• Leaders recognize that automation, machine learning, artificial intelligence (AI) and orchestration strengthen cyber resilience
  • A strong privacy posture is important to achieving cyber resilience
  • Leaders recognize enterprise risks affect cyber resilience
  • Using cybersecurity tools that are interoperable across vendors helps increase the ability to respond more effectively to cyberattacks
  • Leaders recognize cyber resilience affects revenue

These points support the need for understanding your resource mix, privacy implications of tools used, the balance between technology and interoperability and risk management. 

Step 4: Step Up to the Challenge

The final step is action. There are three fundamental questions you need to ask yourself, cites Sidney Finkelstein, if you truly want to be cyber resilient: 

  • Are you willing to change what you have been doing?
  • Can you think of a better strategy than the status quo?
  • Can you execute on your chosen solution?

If you can answer “yes” to all three, you’re ready to go. Steps one through three are designed to get you in the right position.  Step four brings together strategic, operational and tactical considerations in order to achieve best practices.

According to the Cyber Resilient Report you should:

  • Implement an enterprise-wide cybersecurity incident response plan to minimize business disruption
  • Tailor response plans to specific attacks in your industry
  • Embrace interoperability to increase visibility and reduce complexity
  • Invest in technologies to accelerate incident response
  • Align your security and privacy teams
  • Formalize C-level/board reporting to raise the visibility of the organization’s cyber resilience

The last two points are particularly important because, if left unaddressed, they become critical barriers between your stakeholders. You need a a common language every team member can understand. Stakeholders may not always operate in the same timescales. For example, your C-Suite may be focused on long-term growth. The security team may want to focus on an immediate threat. And, the privacy team want to address the ongoing legal ramifications of a breach. But there needs to be an area that brings all stakeholders into alignment: the language of business. Having that candid “business talk” between the stakeholders sets the stage for: 

  • What resources are needed
  • What amount of risk the organization is willing to take on
  • What cultural changes need to happen within the organization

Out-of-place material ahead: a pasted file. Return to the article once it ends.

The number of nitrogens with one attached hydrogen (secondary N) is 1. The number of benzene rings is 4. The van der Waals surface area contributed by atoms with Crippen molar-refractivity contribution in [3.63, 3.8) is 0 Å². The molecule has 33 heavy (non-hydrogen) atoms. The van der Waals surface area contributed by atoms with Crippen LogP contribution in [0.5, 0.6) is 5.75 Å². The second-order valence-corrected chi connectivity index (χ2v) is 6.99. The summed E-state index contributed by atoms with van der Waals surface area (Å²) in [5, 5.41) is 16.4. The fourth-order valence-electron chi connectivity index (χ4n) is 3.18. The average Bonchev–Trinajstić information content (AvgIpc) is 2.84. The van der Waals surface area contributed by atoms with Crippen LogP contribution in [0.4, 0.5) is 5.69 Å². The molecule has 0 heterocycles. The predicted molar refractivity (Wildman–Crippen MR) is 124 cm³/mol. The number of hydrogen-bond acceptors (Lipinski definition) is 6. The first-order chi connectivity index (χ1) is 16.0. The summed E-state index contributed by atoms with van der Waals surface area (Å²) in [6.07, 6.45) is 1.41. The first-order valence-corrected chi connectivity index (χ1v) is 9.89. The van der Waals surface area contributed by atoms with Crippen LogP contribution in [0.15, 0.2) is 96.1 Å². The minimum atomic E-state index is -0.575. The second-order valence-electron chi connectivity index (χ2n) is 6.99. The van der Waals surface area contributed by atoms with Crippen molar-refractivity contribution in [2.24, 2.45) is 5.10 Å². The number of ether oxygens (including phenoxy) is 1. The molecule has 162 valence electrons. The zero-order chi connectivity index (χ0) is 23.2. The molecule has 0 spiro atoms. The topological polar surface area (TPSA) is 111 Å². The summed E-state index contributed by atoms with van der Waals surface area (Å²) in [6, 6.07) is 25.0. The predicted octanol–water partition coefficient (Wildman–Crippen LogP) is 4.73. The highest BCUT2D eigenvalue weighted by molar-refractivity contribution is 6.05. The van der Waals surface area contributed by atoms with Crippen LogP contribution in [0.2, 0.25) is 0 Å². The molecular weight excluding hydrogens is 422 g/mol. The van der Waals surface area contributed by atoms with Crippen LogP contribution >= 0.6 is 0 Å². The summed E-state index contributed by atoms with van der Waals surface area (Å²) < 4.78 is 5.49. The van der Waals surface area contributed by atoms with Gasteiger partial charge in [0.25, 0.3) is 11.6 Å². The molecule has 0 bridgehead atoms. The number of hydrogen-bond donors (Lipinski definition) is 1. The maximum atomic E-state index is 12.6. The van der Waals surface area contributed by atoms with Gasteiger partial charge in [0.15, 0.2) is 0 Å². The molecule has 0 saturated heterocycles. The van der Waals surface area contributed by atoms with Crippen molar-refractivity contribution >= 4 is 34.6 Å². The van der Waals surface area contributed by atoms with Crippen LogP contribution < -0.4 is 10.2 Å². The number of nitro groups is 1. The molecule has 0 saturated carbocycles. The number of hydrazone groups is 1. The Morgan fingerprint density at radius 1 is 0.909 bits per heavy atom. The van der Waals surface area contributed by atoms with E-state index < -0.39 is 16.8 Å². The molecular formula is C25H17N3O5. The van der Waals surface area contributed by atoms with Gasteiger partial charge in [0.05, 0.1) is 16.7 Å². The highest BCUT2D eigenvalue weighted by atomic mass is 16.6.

• How to execute the cyber resilience plan

Tools to Help You Get Started

The NIST Cybersecurity Framework (NIST CSF) is a great starting point, because it is scalable to the size of the organization. Its adoption is relatively widespread. First, review the functions: identify, protect, detect, respond and recover. Then, check off what you have done and what needs to be done, with the added bonus of being able to really dig in. 

NIST CSF also provides deeper information around categories and subcategories. The deeper you go, the more specific the control. That’s where NIST special publications come in handy.  For example, need help on your risk assessment?  Look at NIST SP 800-30, Guide for Conducting Risk Assessments. Going to be handling government information at your organization? NIST SP 800-53, Security and Privacy Controls for Federal Information Systems and Organizations helps specific controls you need to keep an eye out for. Is privacy your main concern? Plus, you can review the new NIST Privacy Framework, A Tool for Improving Privacy through Enterprise Risk Management, which operates just like the NIST CSF with functions, categories and subcategories. However, keep in mind that using tools can be a futile attempt without knowing your organization’s risk tolerances.

Building a Roadmap to Weather the Storm

The 2020 Cyber Resilient Report clearly states that challenges still remain. Therefore, remember cyber resilience is a team effort, where every person who touches your organization’s network has a role and responsibility. Don’t forget to identify team roles and responsibilities as part of building your cyber resilience roadmap. Focus on employee training and testing. Doing so will better position your organization from a resilience perspective and better prepare you to execute on a stronger position, taking advantage of all your previous hard work. 

If you still are unsure of how to start building or modifying your cyber resilience roadmap, take a look at the Eisenhower Matrix.  The matrix will help you prioritize and delegate tasks across your environment.